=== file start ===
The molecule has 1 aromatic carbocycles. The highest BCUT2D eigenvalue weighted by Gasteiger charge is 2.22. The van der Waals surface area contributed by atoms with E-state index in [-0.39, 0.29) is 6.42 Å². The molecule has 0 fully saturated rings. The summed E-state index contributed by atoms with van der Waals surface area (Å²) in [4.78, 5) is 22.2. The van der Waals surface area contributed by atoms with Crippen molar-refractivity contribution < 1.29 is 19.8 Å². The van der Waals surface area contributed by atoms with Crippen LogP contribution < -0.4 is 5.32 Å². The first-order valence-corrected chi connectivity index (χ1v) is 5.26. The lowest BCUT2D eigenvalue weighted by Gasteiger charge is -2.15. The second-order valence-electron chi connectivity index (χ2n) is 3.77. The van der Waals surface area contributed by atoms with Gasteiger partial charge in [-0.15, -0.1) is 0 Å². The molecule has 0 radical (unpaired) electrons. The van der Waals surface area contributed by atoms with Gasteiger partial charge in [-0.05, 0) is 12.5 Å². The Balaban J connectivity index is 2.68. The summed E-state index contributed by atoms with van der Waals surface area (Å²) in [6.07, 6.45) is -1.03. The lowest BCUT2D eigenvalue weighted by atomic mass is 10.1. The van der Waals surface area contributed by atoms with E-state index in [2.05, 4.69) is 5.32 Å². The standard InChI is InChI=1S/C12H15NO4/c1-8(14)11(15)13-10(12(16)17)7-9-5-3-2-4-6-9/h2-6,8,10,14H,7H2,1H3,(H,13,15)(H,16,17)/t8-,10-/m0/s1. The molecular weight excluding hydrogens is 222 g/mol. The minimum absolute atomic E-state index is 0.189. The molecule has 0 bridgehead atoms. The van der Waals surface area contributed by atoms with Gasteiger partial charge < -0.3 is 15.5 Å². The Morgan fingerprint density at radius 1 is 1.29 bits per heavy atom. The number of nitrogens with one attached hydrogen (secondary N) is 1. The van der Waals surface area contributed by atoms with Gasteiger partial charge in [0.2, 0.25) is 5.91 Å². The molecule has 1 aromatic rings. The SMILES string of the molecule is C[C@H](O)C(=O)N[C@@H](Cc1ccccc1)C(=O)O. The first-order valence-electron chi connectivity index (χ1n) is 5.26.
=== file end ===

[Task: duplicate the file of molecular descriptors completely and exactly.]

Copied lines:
The molecule has 1 aromatic carbocycles. The highest BCUT2D eigenvalue weighted by Gasteiger charge is 2.22. The van der Waals surface area contributed by atoms with E-state index in [-0.39, 0.29) is 6.42 Å². The molecule has 0 fully saturated rings. The summed E-state index contributed by atoms with van der Waals surface area (Å²) in [4.78, 5) is 22.2. The van der Waals surface area contributed by atoms with Crippen molar-refractivity contribution < 1.29 is 19.8 Å². The van der Waals surface area contributed by atoms with Crippen LogP contribution < -0.4 is 5.32 Å². The first-order valence-corrected chi connectivity index (χ1v) is 5.26. The lowest BCUT2D eigenvalue weighted by Gasteiger charge is -2.15. The second-order valence-electron chi connectivity index (χ2n) is 3.77. The van der Waals surface area contributed by atoms with Gasteiger partial charge in [-0.15, -0.1) is 0 Å². The molecule has 0 radical (unpaired) electrons. The van der Waals surface area contributed by atoms with Gasteiger partial charge in [-0.05, 0) is 12.5 Å². The Balaban J connectivity index is 2.68. The summed E-state index contributed by atoms with van der Waals surface area (Å²) in [6.07, 6.45) is -1.03. The lowest BCUT2D eigenvalue weighted by atomic mass is 10.1. The van der Waals surface area contributed by atoms with E-state index in [2.05, 4.69) is 5.32 Å². The standard InChI is InChI=1S/C12H15NO4/c1-8(14)11(15)13-10(12(16)17)7-9-5-3-2-4-6-9/h2-6,8,10,14H,7H2,1H3,(H,13,15)(H,16,17)/t8-,10-/m0/s1. The molecular weight excluding hydrogens is 222 g/mol. The minimum absolute atomic E-state index is 0.189. The molecule has 0 bridgehead atoms. The van der Waals surface area contributed by atoms with Gasteiger partial charge < -0.3 is 15.5 Å². The Morgan fingerprint density at radius 1 is 1.29 bits per heavy atom. The number of nitrogens with one attached hydrogen (secondary N) is 1. The van der Waals surface area contributed by atoms with Gasteiger partial charge in [0.2, 0.25) is 5.91 Å². The molecule has 1 aromatic rings. The SMILES string of the molecule is C[C@H](O)C(=O)N[C@@H](Cc1ccccc1)C(=O)O. The first-order valence-electron chi connectivity index (χ1n) is 5.26.